C-Bo & Yukmouth Talk About Thug Lordz, Rap’s First Amendment Rights
Exclusive: The Thug Lordz talk about their third album and Spice 1’s status in the group, while C-Bo revisits his 1998 case where the law and lyrics clashed.
Two veterans of Northern California Hip Hop, Oakland’s Yukmouth and Sacramento’s C-Bo, released their third collaborative album this week. The two independent Rap stars team as the Thugz Lords to release Thug Money on Smoke-A-Lot/West Coast Mafia/RBC Records, furthering a lineage that dates back to the early ’90s.
Speaking with HipHopDX.com last week, Yukmouth and C-Bo explained why Thug Lordz is more than another makeshift group collaboration. “Me and [C-Bo] are homeboys; we fuck with each other heavy, so [Thug Lordz] is more than just a group, it’s a lifestyle,” said Yukmouth on a three-way call with C-Bo. The veteran gangsta rapper originally known as “Cowboy” added, “I’ve been wanting to work [together] since I was first listening to Yukmouth, back in the day. He always had his own lil’ type of spittery, so he’s always been one of my favorite [emcees]. To do this album with him is a blessing on my side.” Although the two early ’90s emcees were from neighborhoods 80 miles apart, they were very much on each other’s radars, from the early days of hood cassette tapes. “Hey was my competition in the hood,” admitted Yukmouth. “Before I ever came out, niggas was puttin’ me against you, Bo. [Laughs] Like he said, it’s a lot and a privilege.”
Asked about the first time the two met, C-Bo insisted it was 1994, as Yukmouth recalled dropping off some Luniz product. “You was up in the offices with Killa Tay and shit.” Both icons laugh in remembrance of those days before the national recognition.
Although those 80 miles divide Sacramento and Oakland, both emcees insisted that the Thug Lordz show the rest of the west coast the importance of peace and collaboration. “We’re showing unity, like how [rappers in the south] are doing. We been doin’ that shit. It’s just that the rest of the west coast gotta hop on board and team up and really use our talents,” said Yukmouth. “Everybody is afraid to do the group shit or put hella people on one song until they go down south and [see] it.” As far as why more left coast emcees don’t work together, Yuk deduced, “West coast niggas won’t [work together] ’cause there’s so many egos. Me and Bo put away the egos. Hip Hop, period, that’s how we do it.” In the same year that saw Dr. Dre unavailable to work on N.W.A. brother Ice Cube’s latest album, that may be a telling statement.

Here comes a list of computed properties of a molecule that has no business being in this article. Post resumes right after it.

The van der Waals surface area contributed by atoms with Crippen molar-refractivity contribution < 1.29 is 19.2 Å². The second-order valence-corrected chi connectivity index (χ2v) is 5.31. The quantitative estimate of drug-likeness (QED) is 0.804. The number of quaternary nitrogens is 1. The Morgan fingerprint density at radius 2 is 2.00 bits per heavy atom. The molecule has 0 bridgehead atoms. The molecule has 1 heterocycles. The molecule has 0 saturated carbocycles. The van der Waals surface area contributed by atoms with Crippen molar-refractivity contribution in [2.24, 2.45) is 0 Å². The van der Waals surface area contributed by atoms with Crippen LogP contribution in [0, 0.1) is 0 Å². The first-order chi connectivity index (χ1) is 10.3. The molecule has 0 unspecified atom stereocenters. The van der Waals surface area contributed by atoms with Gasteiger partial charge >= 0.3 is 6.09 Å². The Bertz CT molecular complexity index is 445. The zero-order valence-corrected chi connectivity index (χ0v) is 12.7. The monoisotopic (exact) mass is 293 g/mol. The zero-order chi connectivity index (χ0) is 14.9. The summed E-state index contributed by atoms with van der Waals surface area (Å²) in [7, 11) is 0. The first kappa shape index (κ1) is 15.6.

Another thing the duo touched upon was fellow veteran Spice 1. The former Jive Records star was involved in 2006’s Thug Lordz album Thug Lordz Trilogy, but is notably absent on Thug Money. C-Bo explained, “Me and Yuk got that [strong] relationship. We all cool, but Spice was doin’ his own thing. Me and Yuk are more together. He’s stayed in L.A., I stay in L.A., you see what I’m saying? It was more about access.” Yukmouth revealed that Spice 1, who has been actively releasing solo albums was difficult to reach. However, just as the sophomore release hinted upon, Spice was intended to be a group-member at one time. “We had to hunt Spice down. Spice was supposed to be part of the original Thug Lordz, the first album. We were supposed to be a group: me, Spice and C-Bo…He was goin’ through his thing, so we completed the album without him. That’s definitely a loved one though; we fuck with Spice. [However], the Thug Lordz is me and C-Bo.”